End of the World Tomorrow

Aerial view of southern Santa Clara Valley, in...

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“Don’t you know it’s the end of the world Saturday?” Everyone at Peet’s coffee in Morgan Hill is saying this. I’m an early a.m.  regular because being here helps me to keep writing…no laundry, no family wandering in and out to get me away from the keyboard. But this is a huge distraction, the end of the world. They’re all saying it.

They don’t mean it.

Peet’s coffee folks are adding, “Haven’t you seen the posters at the side of the road?”

Actually, I have. They say the world is ending.

“Then we’ll have a party Saturday.”

“Yeah, it’s going to happen between 5 to 7 p.m.”

“How’s it (the end of the world) going to happen?”

To me, this has to do with coffee shop folks trying to have a sense of humor about those who believe we can predict the day and hour of the end of the world.  History tells us by now, you can’t. predict the end of the world.

This website is dedicated to what history also tells us:  that in times of war, it feels like the world has ended. When war ends everything you are left with a horrible “new normal.” During World War II‘s new normal, peace, family, homes, money, food were all wrenched away.

So for the second generation of World War II survivors, I grew up with parents who lived in a world that ended, and did NOT instantly rebuild when liberation. Finally. Came.

After 5 years in most places (more or less in others) the world stopped ending, peace returned. Celebration may have happened immediately, but healing did not. So what happened to the Second and Third Generation after these survivors.

Soon I’ll do a post giving you the list of what I think us Second Generation adult kids experience. The list is rooted in experiences like this:

For my father’s surviving Jobsis family members, he suffered long waits of months to “return home” to the Netherlands from the Dutch East Indies (now Indonesia). They left a war -torn home for another war-torn “home” (Netherlands/Holland) which had only been a place to visit previously. They reunited with other family members. Most of my great grandparents were deceased due to the ravages of war and starvation. My grandmother (see blog post Oma) never fully recovered, my father and his siblings were separated and often left much on their own to make up for 4 years of lost education/lost youth.

For my mother’s De Vries family, she experienced constant tension (would the Germans take my grandfather), deprivation (no heat, no electricity), fear (bombings, raids) and abandonment (woudl my grandfather return from his bartering trips safely, or would she and Beppe –grandmother- be left with no food and no protection). They learned to be brave, they learned to act brave. Pake (grandfather) described the good parts of “his” World War II, as, “It’s like America’s wild west, every man for himself.” He made the best of a tough time, traveling by night on a boat through canals, hiding during the day, luckily avoiding capture. Capture would have meant transport and possible death in a German labor camp. (Check the Dutch-Canadian-American monthly, De Krant-The Newspaper for my mom’s Boukje De Vries Jobsis’ article on this time, in a special publication).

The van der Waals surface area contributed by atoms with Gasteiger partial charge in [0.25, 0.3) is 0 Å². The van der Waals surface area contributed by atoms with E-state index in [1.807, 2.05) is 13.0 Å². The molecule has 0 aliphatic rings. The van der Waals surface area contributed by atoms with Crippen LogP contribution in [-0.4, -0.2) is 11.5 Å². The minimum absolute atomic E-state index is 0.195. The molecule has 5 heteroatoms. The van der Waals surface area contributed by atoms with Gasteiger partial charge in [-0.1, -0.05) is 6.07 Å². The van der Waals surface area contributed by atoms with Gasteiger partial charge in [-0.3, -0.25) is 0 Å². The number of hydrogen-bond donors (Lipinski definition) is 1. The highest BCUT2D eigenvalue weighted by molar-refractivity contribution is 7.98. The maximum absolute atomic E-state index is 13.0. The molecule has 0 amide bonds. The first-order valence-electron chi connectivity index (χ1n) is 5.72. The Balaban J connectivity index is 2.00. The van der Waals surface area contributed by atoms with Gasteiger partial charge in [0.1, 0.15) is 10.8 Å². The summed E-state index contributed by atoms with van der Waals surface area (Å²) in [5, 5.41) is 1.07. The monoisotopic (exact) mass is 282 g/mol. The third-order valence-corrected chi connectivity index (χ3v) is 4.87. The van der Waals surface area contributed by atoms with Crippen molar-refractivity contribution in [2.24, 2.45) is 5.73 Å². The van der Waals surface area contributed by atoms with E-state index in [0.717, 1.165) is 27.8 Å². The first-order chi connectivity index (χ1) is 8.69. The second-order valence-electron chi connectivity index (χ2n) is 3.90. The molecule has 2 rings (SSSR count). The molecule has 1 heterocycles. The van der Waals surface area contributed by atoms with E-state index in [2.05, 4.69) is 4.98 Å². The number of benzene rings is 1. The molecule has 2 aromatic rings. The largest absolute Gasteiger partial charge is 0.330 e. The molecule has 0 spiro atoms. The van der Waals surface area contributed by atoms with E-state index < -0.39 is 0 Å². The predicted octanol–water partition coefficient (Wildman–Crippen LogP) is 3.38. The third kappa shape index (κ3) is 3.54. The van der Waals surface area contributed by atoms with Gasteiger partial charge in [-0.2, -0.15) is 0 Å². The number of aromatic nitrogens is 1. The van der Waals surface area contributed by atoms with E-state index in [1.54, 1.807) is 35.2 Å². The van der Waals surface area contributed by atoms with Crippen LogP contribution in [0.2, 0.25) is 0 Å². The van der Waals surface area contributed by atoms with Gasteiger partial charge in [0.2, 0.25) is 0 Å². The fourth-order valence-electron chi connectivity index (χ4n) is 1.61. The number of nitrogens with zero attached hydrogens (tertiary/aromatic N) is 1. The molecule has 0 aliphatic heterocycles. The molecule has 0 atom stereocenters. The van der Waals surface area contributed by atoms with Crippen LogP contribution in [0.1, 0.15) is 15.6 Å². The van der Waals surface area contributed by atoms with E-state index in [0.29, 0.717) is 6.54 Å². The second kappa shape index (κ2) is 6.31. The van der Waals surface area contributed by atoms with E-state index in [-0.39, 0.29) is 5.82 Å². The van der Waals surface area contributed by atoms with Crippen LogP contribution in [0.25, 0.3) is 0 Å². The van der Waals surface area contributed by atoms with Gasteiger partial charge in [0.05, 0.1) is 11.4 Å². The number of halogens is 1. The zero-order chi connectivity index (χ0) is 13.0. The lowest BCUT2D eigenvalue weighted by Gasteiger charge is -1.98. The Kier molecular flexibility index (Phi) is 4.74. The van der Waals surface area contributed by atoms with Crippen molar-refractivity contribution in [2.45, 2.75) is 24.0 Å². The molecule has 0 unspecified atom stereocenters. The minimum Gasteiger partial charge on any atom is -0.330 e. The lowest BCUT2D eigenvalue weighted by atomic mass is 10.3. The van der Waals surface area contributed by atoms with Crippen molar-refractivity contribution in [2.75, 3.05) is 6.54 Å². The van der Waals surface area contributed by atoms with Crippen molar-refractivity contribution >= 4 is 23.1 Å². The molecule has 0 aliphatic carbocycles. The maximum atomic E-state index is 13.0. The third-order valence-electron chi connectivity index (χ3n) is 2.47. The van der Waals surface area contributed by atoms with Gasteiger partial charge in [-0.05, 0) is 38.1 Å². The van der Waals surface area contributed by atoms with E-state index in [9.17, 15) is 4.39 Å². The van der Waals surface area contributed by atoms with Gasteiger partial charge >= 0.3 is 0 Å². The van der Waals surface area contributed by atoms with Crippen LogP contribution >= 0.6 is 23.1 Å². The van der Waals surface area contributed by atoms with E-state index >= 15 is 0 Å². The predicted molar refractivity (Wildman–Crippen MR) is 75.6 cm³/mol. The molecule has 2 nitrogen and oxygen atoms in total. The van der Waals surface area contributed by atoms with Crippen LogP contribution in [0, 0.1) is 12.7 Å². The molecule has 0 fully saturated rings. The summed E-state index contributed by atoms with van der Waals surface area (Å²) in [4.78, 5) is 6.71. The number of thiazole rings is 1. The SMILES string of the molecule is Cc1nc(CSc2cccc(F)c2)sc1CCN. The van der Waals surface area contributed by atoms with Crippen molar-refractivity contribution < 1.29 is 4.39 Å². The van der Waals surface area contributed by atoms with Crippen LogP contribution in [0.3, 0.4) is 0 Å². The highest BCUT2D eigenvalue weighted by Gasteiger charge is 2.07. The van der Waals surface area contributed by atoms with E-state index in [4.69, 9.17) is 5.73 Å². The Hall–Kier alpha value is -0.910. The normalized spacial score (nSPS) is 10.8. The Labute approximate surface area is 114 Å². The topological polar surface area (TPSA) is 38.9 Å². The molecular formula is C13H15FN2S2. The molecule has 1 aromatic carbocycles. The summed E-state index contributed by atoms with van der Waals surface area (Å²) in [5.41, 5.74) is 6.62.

What did my Mama and Papa suffer, that many in the Second Generation also “live”?

  • WAITING for either good or disaster to emerge
  • WAITING to find if loved ones would live or die
  • whatever you can control, control it now, all choices have been taken away
  • hypervigilance – always watch for danger
  • malnutrition
  • starvation and near starvation
  • seeing the face of evil, so you have to be cynical and expect the worst
  • seeing the face of good, but anything/anyone good can change
  • adults struck down and not able to protect children
  • the need to hide – well
  • the need to lie – well
  • the need to survive when you are not, well
  • I have to take care of Mama and Papa so they can  take care of me
  • losing a sense of home, as a result always looking for a sense of secure home

My parents, like all the other survivors fought hard to have no aftereffects. They happened anyway. How are you impacted when it feels your world has ended for any reasons, how did your parents’ past courage and terror impact you? Tell me.

One thing I’ll tell you for starters, is that one segment of my “war” was rarely feeling at home. The image at top is of the Gilroy/Morgan Hill, California area where I make my home. For about fifteen years now, I finally feel I’m home. Thank you for also making a cyberspace home here with me.


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2 Responses to “ “End of the World Tomorrow”

  1. Kerry says:

    Larry sometimes talks of his time as a POW and time in the army, so he has been there. It makes me think often – in these times of ‘recession’ and ‘not normal’ – how people react to situations. I read a lot of history, often thinking about what makes people to what they do, travel, immigrate, the choices they have. End of the world? Not likely. Change of perspective when the world as we know it shifts.

  2. Janneke says:

    Kerry, which war and where, was Larry a POW? I’m glad he sometimes talks of it. Here I am on day two of the “end of the world” communicating with you. So we know that (mostly) all is well. I appreciate that you ponder all of this. Although the generational aftereffects, and world effects after war are so overwhelming, our responses start with just being willing to ponder. I’m always hoping that after one generation reacts, seeks safety, moves, immigrates another generation can still recognize the face of evil. It’s still so difficult for our world to recognize the face(s) of evil when they occur and try for either peace, or if absolutely necessary force.

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